The attacks are said to have targeted Industrial Control System engineering and services firms, they warn.

These companies are responsible for the computerised control of power stations and other energy infrastructure.

It is likely that a number of the affected firms have remote access to critical systems at these facilities, the report claims.

Hackers are also targeting other sectors, focusing on engineering, industrial control, and water companies.

The recent wave of attacks began around 8 June, and the motivation behind them is not yet clear.

But previous state-sponsored hacks have been used for espionage purposes, as well as a prelude to traditional warfare, the document states.
In sections of the report, quoted on Motherboard, its authors said:

'The NCSC is aware of connections from multiple UK IP addresses to infrastructure associated with advanced state-sponsored hostile threat actors, who are known to target the energy and manufacturing sectors.

'NCSC believes that due to the use of wide-spread targeting by the attacker, a number of Industrial Control System engineering and services organisations are likely to have been compromised.'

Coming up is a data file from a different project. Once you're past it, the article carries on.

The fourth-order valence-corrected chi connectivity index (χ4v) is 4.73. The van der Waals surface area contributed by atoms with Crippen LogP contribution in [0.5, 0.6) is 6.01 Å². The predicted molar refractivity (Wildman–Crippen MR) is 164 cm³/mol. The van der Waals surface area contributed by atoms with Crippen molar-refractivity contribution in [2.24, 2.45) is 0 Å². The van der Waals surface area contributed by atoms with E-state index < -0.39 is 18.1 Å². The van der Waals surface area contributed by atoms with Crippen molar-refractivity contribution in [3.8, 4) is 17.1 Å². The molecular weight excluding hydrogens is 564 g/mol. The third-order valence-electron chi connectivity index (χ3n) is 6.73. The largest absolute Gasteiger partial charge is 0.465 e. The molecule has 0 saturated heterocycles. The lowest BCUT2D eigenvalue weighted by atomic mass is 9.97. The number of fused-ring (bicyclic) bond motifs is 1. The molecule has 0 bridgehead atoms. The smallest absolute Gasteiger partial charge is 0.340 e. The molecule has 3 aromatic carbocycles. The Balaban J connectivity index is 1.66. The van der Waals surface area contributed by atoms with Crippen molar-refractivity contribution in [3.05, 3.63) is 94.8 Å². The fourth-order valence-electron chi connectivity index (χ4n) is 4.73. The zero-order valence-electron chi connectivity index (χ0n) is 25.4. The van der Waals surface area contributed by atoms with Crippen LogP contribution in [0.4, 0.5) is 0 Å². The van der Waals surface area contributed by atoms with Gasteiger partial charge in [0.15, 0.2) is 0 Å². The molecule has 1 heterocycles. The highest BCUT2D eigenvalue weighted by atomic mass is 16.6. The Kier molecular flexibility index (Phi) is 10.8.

The NCSC has neither confirmed nor denied the voracity of the memo, which Motherboard says has been verified by a number of anynmous industry sources.
In a statement sent out to the media, it added:

'We are aware of reports of malicious cyber-activity targeting the energy sector around the globe.
'We are liaising with our counterparts to better understand the threat and continue to manage any risks to the UK.'

Although Russia is not mentioned by name in the document, hackers linked to the Kremlin are thought to have attacked Ireland's power grid in recent days.





Technology website Motherboard raised the alarm after it received a copy of the report from an anonymous source inside the industry. It is likely that a number of the affected firms have remote access to critical systems at energy facilities, the report claims (stock image)


This sparked fears that electricity supplies in the UK could be cut by cyber terrorists

UK Security analysts say that a group backed by Vladimir Putin's Kremlin targeted the Republic of Ireland's energy sector and tried to infiltrate control systems.


Senior engineers at the country's Electricity Supply Board were hit with a 'phishing' email last month that tried to trick staff into downloading malicious software, according to The Times.

While no evidence of disruption has been uncovered, analysts fear that the hackers could have stolen sensitive information including top-secret passwords that could later be used to access systems.

Nuclear plants and other energy providers in the US were also put on high alert in recent weeks.